Having discussed the basic elements of
Marxist theory you maybe thinking that Marx’s utopian society of
Communism is fab but then you may at the same time be reading articles of Communist/Socialist
countries and be thinking that is not what I’ve been taught about
In Modern societies the word
‘communism’ has become distorted from the original ideals set down
in the 1848 “Communist Manifesto” by Karl Marx & Fredrich
Engels. It has now become synonymous with countries that have taken that name
especially the Soviet Union (the trendy CCCP
word on your t-shirts), Eastern European and the existing countries in the
table above. These countries were
and are if you read the articles an assortment of dictorships based on
merciless, cold-blooded and centrally bureaucratized economies.
is an extract form the Socialist Party’s website click on the link
below to read more.
Lenin and Trotsky, the leaders of the Russian
Revolution of October 1917, always explained that socialism "requires the joint
efforts of workers in a number of advanced countries," meaning Western
Europe, while Russia was a backward, feudal society. It was not an advanced
capitalist economy, where the processes described in the Manifesto had prepared
the ground for a successful transformation into a socialist society.
In the Preface
to the Russian Edition of the Communist Manifesto, in 1882, Marx and Engels
acknowledged that (at that time) more than half the land of Russia
was "owned in common by the peasants." Was Russia fated to emulate the West
and go through a capitalist development before it could turn to socialism?
only answer to that possible today is this: If the Russian Revolution becomes
the signal for a proletarian revolution in the West, so that both complement
each other, the present Russian common ownership of land may serve as the
starting point for a communist development." (1882 Preface to Russian
edition of the Communist Manifesto)
This was in outline the outlook of Lenin and Trotsky. The
Russian Revolution of 1917 inspired revolutions and uprisings throughout
Europe, including in Germany
in 1918, 1919 and 1923. But with poor leadership, they failed to overthrow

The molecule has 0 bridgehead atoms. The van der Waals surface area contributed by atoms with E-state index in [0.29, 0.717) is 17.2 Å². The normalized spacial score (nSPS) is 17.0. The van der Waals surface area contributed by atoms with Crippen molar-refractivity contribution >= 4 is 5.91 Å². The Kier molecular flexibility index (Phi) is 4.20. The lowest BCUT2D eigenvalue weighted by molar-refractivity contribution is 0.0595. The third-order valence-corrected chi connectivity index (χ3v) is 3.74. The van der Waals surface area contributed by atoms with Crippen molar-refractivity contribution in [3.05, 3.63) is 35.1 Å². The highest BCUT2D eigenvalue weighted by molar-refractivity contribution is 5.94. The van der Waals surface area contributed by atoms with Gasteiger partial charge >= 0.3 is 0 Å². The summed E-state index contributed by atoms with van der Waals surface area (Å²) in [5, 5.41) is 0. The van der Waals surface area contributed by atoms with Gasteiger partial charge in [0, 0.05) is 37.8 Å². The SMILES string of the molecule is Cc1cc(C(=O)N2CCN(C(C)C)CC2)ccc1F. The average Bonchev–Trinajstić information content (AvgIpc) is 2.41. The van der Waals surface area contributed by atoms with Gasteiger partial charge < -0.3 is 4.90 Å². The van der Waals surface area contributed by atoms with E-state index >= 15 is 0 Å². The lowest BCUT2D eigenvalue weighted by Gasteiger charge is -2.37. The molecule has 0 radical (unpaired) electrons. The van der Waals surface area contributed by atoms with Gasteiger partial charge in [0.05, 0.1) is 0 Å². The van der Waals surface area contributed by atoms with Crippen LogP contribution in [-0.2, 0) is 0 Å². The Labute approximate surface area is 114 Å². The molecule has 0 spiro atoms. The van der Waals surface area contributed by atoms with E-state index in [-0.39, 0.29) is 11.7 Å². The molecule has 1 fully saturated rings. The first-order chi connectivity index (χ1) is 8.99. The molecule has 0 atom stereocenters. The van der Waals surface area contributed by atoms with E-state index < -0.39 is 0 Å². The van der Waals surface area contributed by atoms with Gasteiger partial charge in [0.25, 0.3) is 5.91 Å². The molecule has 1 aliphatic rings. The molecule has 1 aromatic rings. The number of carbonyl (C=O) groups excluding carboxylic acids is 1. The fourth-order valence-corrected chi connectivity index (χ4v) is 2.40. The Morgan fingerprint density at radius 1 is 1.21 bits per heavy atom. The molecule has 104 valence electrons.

capitalism. As explained in "What About
Russia?" the continued isolation of the revolution in the
economically backward territories of the Soviet Union
led to the inevitable overthrow of the genuine socialist ideals of the Russian
revolution. The leaders of the Bolshevik Party, at the time of the
Russian Revolution, all stated that
…without a revolution in the West, Bolshevism will be
liquidated either by internal counterrevolution or by external intervention, or
by a combination of both. Lenin stressed again and again that the
bureaucratisation of the Soviet regime was not a technical or organizational
question, but the potential beginning of the degeneration of the workers'
state. (Trotsky, Stalinism and Bolshevism)
Capitalism and Landlordism was subsequently overthrown in
several other countries throughout the world, such as China and Cuba. But these countries were also
mainly peasant based, and established regimes following the model of the Soviet Union under Stalin. None of the regimes which are
called Communist represent the true aspirations of the Communist Manifesto.
Today the Socialist Party uses the word "socialist"
rather than communist, to avoid any confusion with Stalinist regimes or
In the Preface to
the English edition of the Manifesto of 1888, Engels explains that
when the Manifesto was first published, the word "socialist" meant
"utopians" and "quacks", whereas those workers who wanted "a
total social change," called themselves "Communists".
But by the time Engels wrote the preface to the German edition of 1872, he
could declare that the Manifesto had become an "historical document which
we have no right to alter."
The Manifesto’s "vision of the Global Market was
uncannily prescient," remarks Francis Wheen, in
his biography of Marx. (Karl Marx, published in 1999
by Fourth Estate, London, p122.) Marx and Engels provided socialists
with an understanding of how the processes of global capitalism lead to the
wars, the ruination of nations, and the starvation of millions today. Remarking
on the collapse of the stock markets, the fall of the high-tech sector, and the
spread of recession over the last few years, Larry Elliott commented in The
Marxist interpretation of globalisation may yet be proved right. Its analysis
of the events of the last few years has tended to be more coherent than the Panglossian guff emanating from those who believe that the
world economy has never been in better shape." (2 July 2001.)
Yet the Manifesto was written when
modern capitalism and the working class were in their infancy – in Germany, for
instance, the working class comprised less than 5% of the population. It is
truly remarkable that over 150 years after the Manifesto was published, Marx
was voted "Thinker of the Millennium" by a "clear margin"
in a BBC online poll in October 1999..”
Socialist Party Website